Thursday the news broke that Andi Mack would be receiving the first coming-out storyline in the history of Disney Channel (or any live-action American kids show, for that matter). I saw the headline and knew that it had to be Cyrus.
If you’ve watched the show at all (which you really must, as it’s fantastic), you probably guessed Cyrus would be receiving the storyline as well. I was hoping it would happen as I watched Season 1, as all signs pointed to it. Joshua Rush, the actor who plays Cyrus, was adding quirks here and there that I absolutely related to every time I caught them. The excitement of having a girlfriend, even when you knew it wasn’t in a attraction way. Feeling super awkward around the cute popular guys. Never understand “bro” stuff. Feeling super self-conscious being called girly. He played every one of those situations with great finesse, but also with an underlying understanding that there was more to Cyrus than what was being said aloud.
Friday night Andi Mack returned for a 2nd season with an hour-long premiere. The moment occurred about 20 minutes in and once Buffy sat across from Cyrus at The Spoon, I knew it was coming. The music stopped. The emotions were high. Take a look:
I didn’t expect to cry, but I did. A lot. I don’t think a tear has rolled down my cheek in at least 3 years. It was a combination of so many things. It was knowing that so many kids will watch this and it will help them realize something about themselves. It was being proud that Disney was the one to break this ground for a children’s program. It was relating to that moment. It was seeing that strong support system from Buffy (the fab Sofia Wylie) was in place. It was hearing “You’re No Different.”
The cast of the show has been using social media to express support for the storyline and understand the weight of this monumental scene. They’ve been using #YoureNoDifferent and that is such a strong message within this context for the network.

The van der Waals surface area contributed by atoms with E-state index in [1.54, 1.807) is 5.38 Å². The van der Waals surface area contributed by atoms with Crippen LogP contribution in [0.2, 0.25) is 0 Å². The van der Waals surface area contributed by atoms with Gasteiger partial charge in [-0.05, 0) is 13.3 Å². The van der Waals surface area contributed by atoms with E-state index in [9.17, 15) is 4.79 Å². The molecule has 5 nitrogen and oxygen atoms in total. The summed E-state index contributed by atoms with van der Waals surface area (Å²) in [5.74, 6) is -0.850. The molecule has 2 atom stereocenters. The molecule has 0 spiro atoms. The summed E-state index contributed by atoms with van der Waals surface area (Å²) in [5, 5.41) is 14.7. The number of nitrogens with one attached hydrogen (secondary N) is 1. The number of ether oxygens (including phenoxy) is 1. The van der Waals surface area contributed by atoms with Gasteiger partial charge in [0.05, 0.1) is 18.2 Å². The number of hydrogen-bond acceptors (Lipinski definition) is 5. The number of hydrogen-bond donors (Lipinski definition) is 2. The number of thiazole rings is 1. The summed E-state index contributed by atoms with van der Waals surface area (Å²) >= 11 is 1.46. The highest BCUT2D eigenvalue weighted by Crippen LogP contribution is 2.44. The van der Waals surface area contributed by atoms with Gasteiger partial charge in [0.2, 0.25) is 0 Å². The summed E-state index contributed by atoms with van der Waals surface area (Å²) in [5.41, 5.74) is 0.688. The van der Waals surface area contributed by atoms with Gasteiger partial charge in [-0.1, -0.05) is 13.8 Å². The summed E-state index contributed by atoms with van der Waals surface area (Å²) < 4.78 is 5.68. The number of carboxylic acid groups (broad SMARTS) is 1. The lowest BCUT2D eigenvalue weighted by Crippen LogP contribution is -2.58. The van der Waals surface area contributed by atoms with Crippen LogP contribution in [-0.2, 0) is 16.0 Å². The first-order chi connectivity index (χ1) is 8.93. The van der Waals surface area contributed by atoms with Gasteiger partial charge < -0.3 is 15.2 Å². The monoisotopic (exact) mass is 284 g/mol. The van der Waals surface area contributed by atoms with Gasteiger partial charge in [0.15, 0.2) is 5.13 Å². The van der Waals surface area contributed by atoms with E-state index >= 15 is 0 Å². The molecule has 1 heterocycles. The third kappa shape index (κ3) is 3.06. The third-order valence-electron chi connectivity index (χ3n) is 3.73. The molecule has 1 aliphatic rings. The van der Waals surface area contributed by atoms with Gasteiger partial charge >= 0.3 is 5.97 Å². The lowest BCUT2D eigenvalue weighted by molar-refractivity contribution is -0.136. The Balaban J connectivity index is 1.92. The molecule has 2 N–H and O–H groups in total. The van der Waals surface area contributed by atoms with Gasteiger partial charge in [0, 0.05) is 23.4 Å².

I was stunned at how much weight the moment had within the episode and how it was handled. Joshua’s answer to “Do you like Andi?” was so powerful that it hit me like a brick wall. It had so much behind it. That feeling of knowing that the truth is about to come out, and the reaction from the person could go very wrong very fast, but not being able to say anything in response. It was fantastic. He couldn’t even get the word “no” out of his mouth, as he didn’t want to say anything that could insinuate anything to Buffy.
Buffy’s comforting, yet forceful “You’ll be okay. I promise,” made the tears flow even faster. He has a strong support system in place which will make this personal journey for him so much easier.
Later in the episode, they touched on some topics that excite me for the rest of the season. They touched on competing for the same boy (in a light hearted way). Cyrus brought up having a “cover-up” girlfriend, or rather, just getting a girlfriend when he’s coming to terms with his own sexuality. Buffy realized, very quickly, that the coming out process isn’t a one-and-done situation and he’ll have to be patient with Cyrus as he comes to terms with himself more and more. It was all superbly done.
I know that if I saw this as a tween, I don’t think I would’ve been as combative. I wouldn’t have felt the need to suppress the word for years, even though I knew, deep down, it was true. I would’ve found my own Buffy, gone to her, and helped be my true self.
I didn’t expect to feel so proud of a character or so emotional. I am not one to cry over things, but I’ve cried three times over the scene. THREE.
I hate saying the word proud in these cases, as I have no relation to these cast members or “ownership” of the show, however I can’t find a better word to describe my feelings. I am so proud of the cast and crew of Andi Mack for tackling this storyline. I’m proud of Terri Minsky for making sure this aired on Disney Channel. I’m proud of Disney for airing it and bringing in GLAAD and other LGBTQ representation groups to work on getting the plot just right. I’m proud of Joshua Rush and Sofia Wylie for being at the forefront of this storyline and being incredible at revealing all the emotions surrounding it time and time again. I’m just proud.
I’m looking forward to the conversations this will bring up. I’m looking forward to see how this plotline continues. I’m looking forward to crying more.